Thursday, February 24, 2011

Edward Scissorhands (1990 Movie Review)


      When it comes to talented Hollywood writers and directors, one that I find to be one of the most interesting is dark vision-ist Tim Burton. He always has a unique style, heavy atmosphere and imaginative look for his dark and elaborate movies including “Corps Bride”, “Batman” and “Beetlejuice”. One big reoccurring theme in his movies is that there about outcasts, rebels that don’t fit in with the rest of society. One of my favorite films of his that tackles this subject beautifully is the 1990 classic “Edward Scissorhands”. This is a sweet little gothic fairy tale about a creature named Edward that was created in a lab and is now trying to find his way in life.

     The opening credit sequence for this movie is outstanding, full of crazy images and is boasted with yet another terrific score from Danny Elfman. It’s like a tradition for Tim Burton’s movies to have a musical score by Danny Elfman, the two just go together like bread and butter and of all the musical scores that Elfman has composed for Burton, this one is my favorite. It’s creepy, yet it almost sounds like a melody you’d here in a Christmas song. This score was so successful that it’s been used in trailers for several other films including “A Series of Unfortunate Events”, “The Nightmare Before Christmas” and for some reason “The Master of Disguise”. 

The late great prince of horror films Vincent Price makes a few small appearances as the lonely inventor, it’s such a nice little role for him and it’s so appropriate that one of his last films would be a Tim Burton movie because Burtons very first film was a short movie titled “Vincent”, a story about a boy who was obsessed with Vincent Price (Vincent Price also did the narration in this short film). We get to see the inventors crazy lab in all its glory through flashbacks and it’s just a stamp of Tim Burton’s classy look and design, it almost looks like “Frankenstein’s” lab rented out by “Willy Wonka”.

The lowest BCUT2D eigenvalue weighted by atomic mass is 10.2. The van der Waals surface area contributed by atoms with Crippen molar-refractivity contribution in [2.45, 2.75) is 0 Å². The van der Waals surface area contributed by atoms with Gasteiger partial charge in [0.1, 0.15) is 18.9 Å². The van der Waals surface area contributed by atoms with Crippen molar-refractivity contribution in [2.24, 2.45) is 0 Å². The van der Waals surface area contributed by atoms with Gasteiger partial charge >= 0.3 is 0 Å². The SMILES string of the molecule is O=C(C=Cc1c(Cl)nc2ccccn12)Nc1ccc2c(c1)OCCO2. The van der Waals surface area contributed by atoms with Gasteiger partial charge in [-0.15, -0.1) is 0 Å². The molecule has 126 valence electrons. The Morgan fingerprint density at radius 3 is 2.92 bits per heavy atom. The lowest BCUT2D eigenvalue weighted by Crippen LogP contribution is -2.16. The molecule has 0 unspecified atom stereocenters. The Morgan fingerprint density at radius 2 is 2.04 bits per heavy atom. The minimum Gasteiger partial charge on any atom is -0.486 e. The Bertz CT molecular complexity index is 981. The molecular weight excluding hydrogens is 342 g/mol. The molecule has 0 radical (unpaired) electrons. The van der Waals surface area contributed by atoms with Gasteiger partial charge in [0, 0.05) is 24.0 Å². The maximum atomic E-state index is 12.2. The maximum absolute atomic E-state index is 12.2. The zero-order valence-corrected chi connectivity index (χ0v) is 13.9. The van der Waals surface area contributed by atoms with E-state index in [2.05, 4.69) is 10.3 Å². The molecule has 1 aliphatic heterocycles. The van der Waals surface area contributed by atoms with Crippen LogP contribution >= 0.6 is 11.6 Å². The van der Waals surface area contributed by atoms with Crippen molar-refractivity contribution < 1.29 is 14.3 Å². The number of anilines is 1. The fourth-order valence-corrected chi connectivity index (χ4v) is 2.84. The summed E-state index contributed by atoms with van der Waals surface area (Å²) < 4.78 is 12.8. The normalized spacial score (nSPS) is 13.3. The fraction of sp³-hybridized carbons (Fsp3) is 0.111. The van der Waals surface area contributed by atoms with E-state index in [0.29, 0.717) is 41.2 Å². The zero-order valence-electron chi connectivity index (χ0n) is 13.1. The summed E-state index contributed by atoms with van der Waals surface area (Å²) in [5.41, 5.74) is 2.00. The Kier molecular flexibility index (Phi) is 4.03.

The inventors plan is to create a living creature that he can regard as a son, so his life would be more complete. He comes very close to completing it but unfortunately he dies before he could give his creation hands. The look and feel of Edward’s character was inspired by two popular Horror movie monsters. Edward’s scissor hands are very reminiscent of Freddy Krueger’s razor sharp gloves from “A Nightmare on Elm Street”. This character is also very reminiscent of Frankensteins monster from “Frankenstein”. Both creatures were created in a lab by scientists, both are living beings with feelings and emotions, yet there regarded as monsters. One day a local Avon saleswoman named Peg discovers him in the inventors abandoned castle and she invites him to live with her family. The two have really good chemistry, peg is also an outcast in a sense because she is always ignored by her neighbors and is a person that’s often made fun of. Surprisingly, it’s the first half of the film, that you feel the most uncomfortable watching. At first Edward is actually excepted into this neighborhood and everything is all nice and fluffy for the first half but you have this aching feeling that something is going to go wrong and that something bad is going to happen to poor Edward that will change the mood of the film. Once it finally happens, the drama just keeps on coming and it’s an interesting depiction of how someone who differs from the norm can be rejected from society.